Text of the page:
Concern about cognitive effects is the main reason ECT is not more widely prescribed for severe depression. ECT is mistakenly considered a “last resort” treatment, one that appears far down the list in treatment algorithms, if it is considered at all.1
This delay or failure to appropriately prescribe ECT results in seriously ill patients remaining depressed for prolonged periods; sometimes it results in suicides that could have been prevented or death from medical causes.2
The concern about cognitive effects is exaggerated; most ECT patients experience minor cognitive impairment, much of which is temporary. The restricted use of ECT because of overstated fears of memory loss is a significant public health problem. Part of this problem stems from the fact that the cognitive effects of ECT are considered a safety issue. I suggest that it is more appropriate to consider the cognitive impact of ECT a tolerability issue.
In medicine, safety almost always refers to risk (or lack thereof) of physical injury or death. When we think of the safety of a medical or surgical procedure, we consider first the mortality rate then the rate of complications, such as infection, disfigurement, or ongoing pain. All surgical procedures result in temporary postoperative pain, yet we never consider this part of the safety profile of the procedure. Likewise, with chemotherapy, we think of safety as the risk of blood dyscrasias and immunosuppression; temporary hair loss and “chemo brain,” are unpleasant adverse effects, but not typically considered “safety” issues. This may have to do with the general acceptance of the idea that cancer is a life-threatening illness and the risk to benefit ratio clearly favors accepting bothersome, but nonserious, adverse effects in return for extended life.
Semkovska and McLoughlin3 performed a systematic review and meta-analysis of 84 studies (N = 2981) that used standardized tests to assess cognition in ECT patients. They concluded:
. . . cognitive abnormalities associated with ECT are mainly limited to the first 3 days posttreatment. Pretreatment functioning levels are subsequently recovered. After 15 days, processing speed, working memory, anterograde memory, and some aspects of executive function improve beyond baseline levels.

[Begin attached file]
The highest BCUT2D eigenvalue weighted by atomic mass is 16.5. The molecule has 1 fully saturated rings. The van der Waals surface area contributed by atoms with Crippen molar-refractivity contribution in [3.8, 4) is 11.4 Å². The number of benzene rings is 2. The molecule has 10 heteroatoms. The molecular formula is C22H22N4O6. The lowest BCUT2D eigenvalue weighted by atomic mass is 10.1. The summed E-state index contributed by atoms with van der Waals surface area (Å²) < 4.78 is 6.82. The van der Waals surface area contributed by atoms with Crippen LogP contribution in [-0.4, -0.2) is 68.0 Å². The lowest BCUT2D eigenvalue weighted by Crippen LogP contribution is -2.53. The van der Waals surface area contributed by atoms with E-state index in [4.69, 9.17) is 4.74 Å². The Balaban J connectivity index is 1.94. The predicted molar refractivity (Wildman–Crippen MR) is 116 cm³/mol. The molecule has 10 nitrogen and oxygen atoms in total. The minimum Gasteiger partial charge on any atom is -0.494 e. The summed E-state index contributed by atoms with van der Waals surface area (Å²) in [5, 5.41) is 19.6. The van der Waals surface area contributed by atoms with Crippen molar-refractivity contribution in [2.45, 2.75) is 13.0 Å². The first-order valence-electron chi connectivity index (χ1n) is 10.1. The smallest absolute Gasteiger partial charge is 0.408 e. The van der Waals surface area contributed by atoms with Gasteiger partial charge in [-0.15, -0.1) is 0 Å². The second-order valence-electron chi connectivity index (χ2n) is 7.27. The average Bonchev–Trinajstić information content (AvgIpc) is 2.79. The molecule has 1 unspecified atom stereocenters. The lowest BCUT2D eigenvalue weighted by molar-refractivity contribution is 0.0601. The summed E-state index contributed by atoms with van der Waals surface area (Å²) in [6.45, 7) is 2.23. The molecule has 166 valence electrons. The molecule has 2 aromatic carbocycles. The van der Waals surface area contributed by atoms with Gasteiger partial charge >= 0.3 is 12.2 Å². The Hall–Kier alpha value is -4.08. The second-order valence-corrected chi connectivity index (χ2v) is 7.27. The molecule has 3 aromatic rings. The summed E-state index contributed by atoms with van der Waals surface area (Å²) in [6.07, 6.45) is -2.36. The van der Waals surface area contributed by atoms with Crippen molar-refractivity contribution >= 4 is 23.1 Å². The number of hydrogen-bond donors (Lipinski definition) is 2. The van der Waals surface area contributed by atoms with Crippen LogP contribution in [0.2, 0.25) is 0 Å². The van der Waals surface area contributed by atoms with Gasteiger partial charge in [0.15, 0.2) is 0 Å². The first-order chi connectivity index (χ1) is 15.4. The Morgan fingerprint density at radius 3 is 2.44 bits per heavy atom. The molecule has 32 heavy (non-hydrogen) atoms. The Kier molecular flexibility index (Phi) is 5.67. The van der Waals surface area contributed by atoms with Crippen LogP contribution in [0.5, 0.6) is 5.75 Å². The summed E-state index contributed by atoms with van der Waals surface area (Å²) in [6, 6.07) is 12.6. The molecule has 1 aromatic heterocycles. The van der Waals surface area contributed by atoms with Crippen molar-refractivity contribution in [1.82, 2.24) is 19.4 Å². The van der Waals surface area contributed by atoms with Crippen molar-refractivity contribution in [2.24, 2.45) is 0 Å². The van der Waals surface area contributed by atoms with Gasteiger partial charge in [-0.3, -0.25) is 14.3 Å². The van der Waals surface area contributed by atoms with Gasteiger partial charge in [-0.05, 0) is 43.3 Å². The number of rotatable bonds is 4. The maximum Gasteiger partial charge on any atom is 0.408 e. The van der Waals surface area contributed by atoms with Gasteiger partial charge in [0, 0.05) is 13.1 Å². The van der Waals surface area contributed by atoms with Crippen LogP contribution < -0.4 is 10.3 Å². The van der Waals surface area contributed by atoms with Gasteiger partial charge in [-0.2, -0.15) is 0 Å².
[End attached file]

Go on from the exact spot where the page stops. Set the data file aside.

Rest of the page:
While some patients experience more substantial memory impairments, this is not typical. The most commonly reported memory effect, retrograde amnesia, represents the loss of certain past memories, a static (unless the memories return, in which case it is improving) content problem, not an ongoing problem of memory functioning.
1. Beale MD, Kellner CH. ECT in treatment algorithms: no need to save the best for last. J ECT. 2000;16:1-2.
2. Belaizi M, Yahia A, Mehssani J, et al. Acute catatonia: questions, diagnosis and prognostics, and the place of atypical antipsychotics [in French]. Encephale. 2012 Oct 11; [Epub ahead of print].
3. Semkovska M, McLoughlin DM. Objective cognitive performance associated with electroconvulsive therapy for depression: a systematic review and meta-analysis. Biol Psychiatry. 2010;68:568-577.
4. Guze SB, Robins E. Suicide and primary affective disorders. Br J Psychiatry. 1970;117:437-438.
5. American Psychiatric Association. The Practice of Electroconvulsive Therapy: Recommendations for Treatment, Training, and Privileging. 2nd ed. Washington, DC: American Psychiatric Association; 2001.
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7. Janicak PG, Davis JM, Gibbons RD, et al. Efficacy of ECT: a meta-analysis. Am J Psychiatry. 1985;142:>297-302.
8. Prudic J, Haskett RF, Mulsant B, et al. Resistance to antidepressant medications and short-term clinical response to ECT. Am J Psychiatry. 1996;153:985-992.
9. Kellner CH, Knapp RG, Petrides G, et al. Continuation electroconvulsive therapy vs pharmacotherapy for relapse prevention in major depression: a multisite study from the Consortium for Research in Electroconvulsive Therapy (CORE). Arch Gen Psychiatry. 2006;63:1337-1344.
10. Husain MM, Rush AJ, Fink M, et al. Speed of response and remission in major depressive disorder with acute electroconvulsive therapy (ECT): a Consortium for Research in ECT (CORE) report. J Clin Psychiatry. 2004;65:485-491.
11. Sienaert P, Vansteelandt K, Demyttenaere K, Peuskens J. Randomized comparison of ultra-brief bifrontal and unilateral electroconvulsive therapy for major depression: cognitive side-effects. J Affect Disord. 2010;122:60-67yes.